Britain's athletes completed their most successful Olympics for 108 years with a silver medal in the final event of London 2012.
Samantha Murray took second place in the modern pentathlon bringing Team GB's final tally to 65, with an incredible 29 golds, 17 silver and 19 bronze, and the team in third place in the medal table.
It was one of three medals for Team GB on Sunday as super-heavyweight boxer Anthony Joshua won Britain's final gold and boxer Fred Evans took a silver.
Even the Queen was impressed, with the monarch saying Team GB's success - the best performance in more than a century - would inspire a new generation of Olympians and remind everyone how sport "unifies communities and nations".
"As a nation, we now look forward to the Paralympic Games and wish all athletes every success," she said.
Murray, 22, from Clitheroe, Lancashire, ran, shot, showjumped, swam and fenced her way to an unexpected second place.
Four years ago she had considered walking away from the sport completely, taking a two-year break.
She told the BBC: "Honestly, if you have a goal, anything you want to achieve in life, don't let anybody get in your way, you can do it.
"There are so many people and so many things that will feel like they're trying to set you back but honestly, find the path you want to take in life and follow it, stick to it because if I can do it - I'm a normal girl - anybody can do anything they want to do."
An ecstatic Joshua, 22, raised his hands in triumph while his cornerman and coach went wild along with the 10,000 crowd in the ExCel.
Joshua said: "I pulled it out of the bag, my heart is still pumping. Sunday is a holy day, and I was blessed."
Another medal was won in the ring today when 21-year-old Welshman Fred Evans took silver after a brilliant Olympics in which he exceeded expectations.
Evans, from Cardiff, said: "Obviously I'm still young, I'm only 21 - I'm one of the youngest seniors here - so I've done well and I'm over the moon with getting to the final."
We know Team GB are pleased - with athletes recording their own version of 'Don't stop me now.'
Meanwhile David Cameron said the Olympics proved that Britain could "deliver."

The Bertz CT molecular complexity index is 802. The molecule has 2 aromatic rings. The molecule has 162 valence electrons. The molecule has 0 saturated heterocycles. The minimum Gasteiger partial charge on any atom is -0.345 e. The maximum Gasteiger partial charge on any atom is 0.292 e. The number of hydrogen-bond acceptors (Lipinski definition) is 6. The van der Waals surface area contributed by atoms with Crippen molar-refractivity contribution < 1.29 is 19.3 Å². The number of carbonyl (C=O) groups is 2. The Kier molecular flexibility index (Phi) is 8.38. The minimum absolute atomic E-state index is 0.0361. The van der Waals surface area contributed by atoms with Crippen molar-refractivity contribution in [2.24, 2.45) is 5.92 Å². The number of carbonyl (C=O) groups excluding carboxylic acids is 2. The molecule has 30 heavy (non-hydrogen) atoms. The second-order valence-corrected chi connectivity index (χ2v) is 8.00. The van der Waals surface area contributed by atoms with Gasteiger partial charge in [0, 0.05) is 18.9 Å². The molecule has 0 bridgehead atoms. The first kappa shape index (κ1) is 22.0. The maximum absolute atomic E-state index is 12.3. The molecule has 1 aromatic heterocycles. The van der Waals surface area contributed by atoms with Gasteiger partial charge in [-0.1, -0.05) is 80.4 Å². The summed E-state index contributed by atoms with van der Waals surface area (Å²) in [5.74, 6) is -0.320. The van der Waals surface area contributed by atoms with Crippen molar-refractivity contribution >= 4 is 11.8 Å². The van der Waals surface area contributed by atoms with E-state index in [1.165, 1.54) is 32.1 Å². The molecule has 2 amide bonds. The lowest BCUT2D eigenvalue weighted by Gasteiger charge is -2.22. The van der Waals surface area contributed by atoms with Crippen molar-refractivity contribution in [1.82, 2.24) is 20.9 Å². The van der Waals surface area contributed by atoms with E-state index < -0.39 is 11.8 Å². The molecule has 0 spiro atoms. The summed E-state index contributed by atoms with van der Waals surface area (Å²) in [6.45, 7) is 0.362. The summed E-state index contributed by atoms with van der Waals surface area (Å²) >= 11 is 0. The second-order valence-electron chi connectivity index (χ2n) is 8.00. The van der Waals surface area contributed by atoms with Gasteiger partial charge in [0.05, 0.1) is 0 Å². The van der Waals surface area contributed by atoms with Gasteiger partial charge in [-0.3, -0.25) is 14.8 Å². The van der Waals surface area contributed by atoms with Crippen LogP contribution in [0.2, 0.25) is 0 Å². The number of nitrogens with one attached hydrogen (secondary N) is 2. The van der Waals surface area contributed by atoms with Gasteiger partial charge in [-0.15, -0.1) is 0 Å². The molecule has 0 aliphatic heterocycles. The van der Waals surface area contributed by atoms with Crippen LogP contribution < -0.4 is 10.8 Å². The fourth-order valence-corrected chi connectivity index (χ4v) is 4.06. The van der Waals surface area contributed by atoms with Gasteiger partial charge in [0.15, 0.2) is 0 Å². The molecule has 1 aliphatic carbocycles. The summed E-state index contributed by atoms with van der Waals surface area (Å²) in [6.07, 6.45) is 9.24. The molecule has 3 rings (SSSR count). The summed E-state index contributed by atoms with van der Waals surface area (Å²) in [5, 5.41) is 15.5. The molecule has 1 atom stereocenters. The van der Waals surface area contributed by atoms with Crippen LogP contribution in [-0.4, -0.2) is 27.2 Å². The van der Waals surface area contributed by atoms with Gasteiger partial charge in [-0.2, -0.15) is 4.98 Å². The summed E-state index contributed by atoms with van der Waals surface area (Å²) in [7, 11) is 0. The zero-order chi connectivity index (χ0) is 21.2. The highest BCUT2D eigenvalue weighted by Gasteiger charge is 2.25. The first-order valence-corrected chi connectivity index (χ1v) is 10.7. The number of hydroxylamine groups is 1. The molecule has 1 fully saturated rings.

The Olympics will climax with the closing ceremony later on Sunday, with Games organiser Lord Coe urging the nation to "party, party, party" when the musical extravaganza gets under way.
The handover from London 2012 to the Rio 2016 team will take place along with the extinguishing of the flame, signalling the end of the Games.
Traditionally, it is a chance to celebrate what the athletes have achieved and also for a massive party.
The 2012 closing ceremony - called A Symphony Of British Music - will celebrate music as one of Britain's strongest cultural exports over the last 50 years.
Many of the 10,000 athletes will be involved and will reportedly file past spectators along the aisles of the arena before gathering around the central stage in their own "mosh pit".
Artistic director Kim Gavin said: "We want it to be the best after-show party there has ever been."
The two-hour, 45-minute grand finale will start with Elgar and Waterloo Sunset at 9pm.
Pop stars expected to perform include the Spice Girls, George Michael, the Pet Shop Boys, The Who, Jessie J and Tinie Tempah.
Ben Ainslie, the most successful sailor in Olympic history, will carry the flag for the British team at the ceremony.
London 2012 saw the 35-year-old win his fourth consecutive gold to add to the silver he won in his first Olympics as a 19-year-old in Atlanta in 1996.
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